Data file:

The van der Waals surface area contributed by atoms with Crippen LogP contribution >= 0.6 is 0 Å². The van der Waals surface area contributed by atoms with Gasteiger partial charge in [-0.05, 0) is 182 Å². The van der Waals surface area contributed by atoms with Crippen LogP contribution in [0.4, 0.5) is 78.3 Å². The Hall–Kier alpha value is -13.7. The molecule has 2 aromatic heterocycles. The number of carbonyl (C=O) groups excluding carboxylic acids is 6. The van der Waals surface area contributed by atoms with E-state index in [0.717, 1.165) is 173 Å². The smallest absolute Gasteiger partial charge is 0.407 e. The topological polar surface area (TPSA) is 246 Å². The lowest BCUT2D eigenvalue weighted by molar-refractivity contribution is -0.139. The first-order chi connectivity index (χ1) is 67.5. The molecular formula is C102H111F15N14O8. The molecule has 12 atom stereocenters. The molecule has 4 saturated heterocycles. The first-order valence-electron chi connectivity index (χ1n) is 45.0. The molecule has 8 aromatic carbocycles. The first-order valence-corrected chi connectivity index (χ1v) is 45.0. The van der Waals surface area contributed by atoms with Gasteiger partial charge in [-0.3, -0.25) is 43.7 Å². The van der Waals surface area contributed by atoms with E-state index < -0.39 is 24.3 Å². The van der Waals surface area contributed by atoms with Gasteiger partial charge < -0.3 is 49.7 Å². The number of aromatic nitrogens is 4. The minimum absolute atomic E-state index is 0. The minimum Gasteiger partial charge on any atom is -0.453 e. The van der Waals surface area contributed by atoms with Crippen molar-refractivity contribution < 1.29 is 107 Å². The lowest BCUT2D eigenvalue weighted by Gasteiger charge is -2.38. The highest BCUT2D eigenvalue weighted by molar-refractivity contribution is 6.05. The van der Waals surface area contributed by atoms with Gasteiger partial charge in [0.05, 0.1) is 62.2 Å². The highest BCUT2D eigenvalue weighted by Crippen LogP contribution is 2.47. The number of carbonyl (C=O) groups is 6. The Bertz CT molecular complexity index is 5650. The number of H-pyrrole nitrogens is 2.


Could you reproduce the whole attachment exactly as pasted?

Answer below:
The van der Waals surface area contributed by atoms with Crippen LogP contribution >= 0.6 is 0 Å². The van der Waals surface area contributed by atoms with Gasteiger partial charge in [-0.05, 0) is 182 Å². The van der Waals surface area contributed by atoms with Crippen LogP contribution in [0.4, 0.5) is 78.3 Å². The Hall–Kier alpha value is -13.7. The molecule has 2 aromatic heterocycles. The number of carbonyl (C=O) groups excluding carboxylic acids is 6. The van der Waals surface area contributed by atoms with E-state index in [0.717, 1.165) is 173 Å². The smallest absolute Gasteiger partial charge is 0.407 e. The topological polar surface area (TPSA) is 246 Å². The lowest BCUT2D eigenvalue weighted by molar-refractivity contribution is -0.139. The first-order chi connectivity index (χ1) is 67.5. The molecular formula is C102H111F15N14O8. The molecule has 12 atom stereocenters. The molecule has 4 saturated heterocycles. The first-order valence-electron chi connectivity index (χ1n) is 45.0. The molecule has 8 aromatic carbocycles. The first-order valence-corrected chi connectivity index (χ1v) is 45.0. The van der Waals surface area contributed by atoms with Gasteiger partial charge in [-0.3, -0.25) is 43.7 Å². The van der Waals surface area contributed by atoms with E-state index < -0.39 is 24.3 Å². The van der Waals surface area contributed by atoms with Gasteiger partial charge < -0.3 is 49.7 Å². The number of aromatic nitrogens is 4. The minimum absolute atomic E-state index is 0. The minimum Gasteiger partial charge on any atom is -0.453 e. The van der Waals surface area contributed by atoms with Crippen molar-refractivity contribution < 1.29 is 107 Å². The lowest BCUT2D eigenvalue weighted by Gasteiger charge is -2.38. The highest BCUT2D eigenvalue weighted by molar-refractivity contribution is 6.05. The van der Waals surface area contributed by atoms with Gasteiger partial charge in [0.05, 0.1) is 62.2 Å². The highest BCUT2D eigenvalue weighted by Crippen LogP contribution is 2.47. The number of carbonyl (C=O) groups is 6. The Bertz CT molecular complexity index is 5650. The number of H-pyrrole nitrogens is 2.